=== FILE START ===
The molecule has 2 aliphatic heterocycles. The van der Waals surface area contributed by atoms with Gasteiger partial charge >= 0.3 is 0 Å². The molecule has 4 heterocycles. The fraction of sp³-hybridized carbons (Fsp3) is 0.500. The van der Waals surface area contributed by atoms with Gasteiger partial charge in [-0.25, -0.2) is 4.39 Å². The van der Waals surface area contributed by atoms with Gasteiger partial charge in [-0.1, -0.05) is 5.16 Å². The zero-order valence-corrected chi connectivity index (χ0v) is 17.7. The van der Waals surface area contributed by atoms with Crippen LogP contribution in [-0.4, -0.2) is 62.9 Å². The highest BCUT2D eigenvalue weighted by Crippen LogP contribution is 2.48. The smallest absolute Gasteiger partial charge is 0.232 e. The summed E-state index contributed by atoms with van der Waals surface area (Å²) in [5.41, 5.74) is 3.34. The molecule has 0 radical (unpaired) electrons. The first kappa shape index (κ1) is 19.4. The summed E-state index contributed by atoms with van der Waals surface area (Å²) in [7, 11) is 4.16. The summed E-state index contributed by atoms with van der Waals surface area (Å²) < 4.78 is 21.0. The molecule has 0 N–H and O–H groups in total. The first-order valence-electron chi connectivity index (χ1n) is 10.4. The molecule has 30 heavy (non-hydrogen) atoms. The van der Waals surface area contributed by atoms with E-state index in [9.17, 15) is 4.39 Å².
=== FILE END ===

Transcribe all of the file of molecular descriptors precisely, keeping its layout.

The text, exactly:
The molecule has 2 aliphatic heterocycles. The van der Waals surface area contributed by atoms with Gasteiger partial charge >= 0.3 is 0 Å². The molecule has 4 heterocycles. The fraction of sp³-hybridized carbons (Fsp3) is 0.500. The van der Waals surface area contributed by atoms with Gasteiger partial charge in [-0.25, -0.2) is 4.39 Å². The van der Waals surface area contributed by atoms with Gasteiger partial charge in [-0.1, -0.05) is 5.16 Å². The zero-order valence-corrected chi connectivity index (χ0v) is 17.7. The van der Waals surface area contributed by atoms with Crippen LogP contribution in [-0.4, -0.2) is 62.9 Å². The highest BCUT2D eigenvalue weighted by Crippen LogP contribution is 2.48. The smallest absolute Gasteiger partial charge is 0.232 e. The summed E-state index contributed by atoms with van der Waals surface area (Å²) in [5.41, 5.74) is 3.34. The molecule has 0 radical (unpaired) electrons. The first kappa shape index (κ1) is 19.4. The summed E-state index contributed by atoms with van der Waals surface area (Å²) in [7, 11) is 4.16. The summed E-state index contributed by atoms with van der Waals surface area (Å²) < 4.78 is 21.0. The molecule has 0 N–H and O–H groups in total. The first-order valence-electron chi connectivity index (χ1n) is 10.4. The molecule has 30 heavy (non-hydrogen) atoms. The van der Waals surface area contributed by atoms with E-state index in [9.17, 15) is 4.39 Å².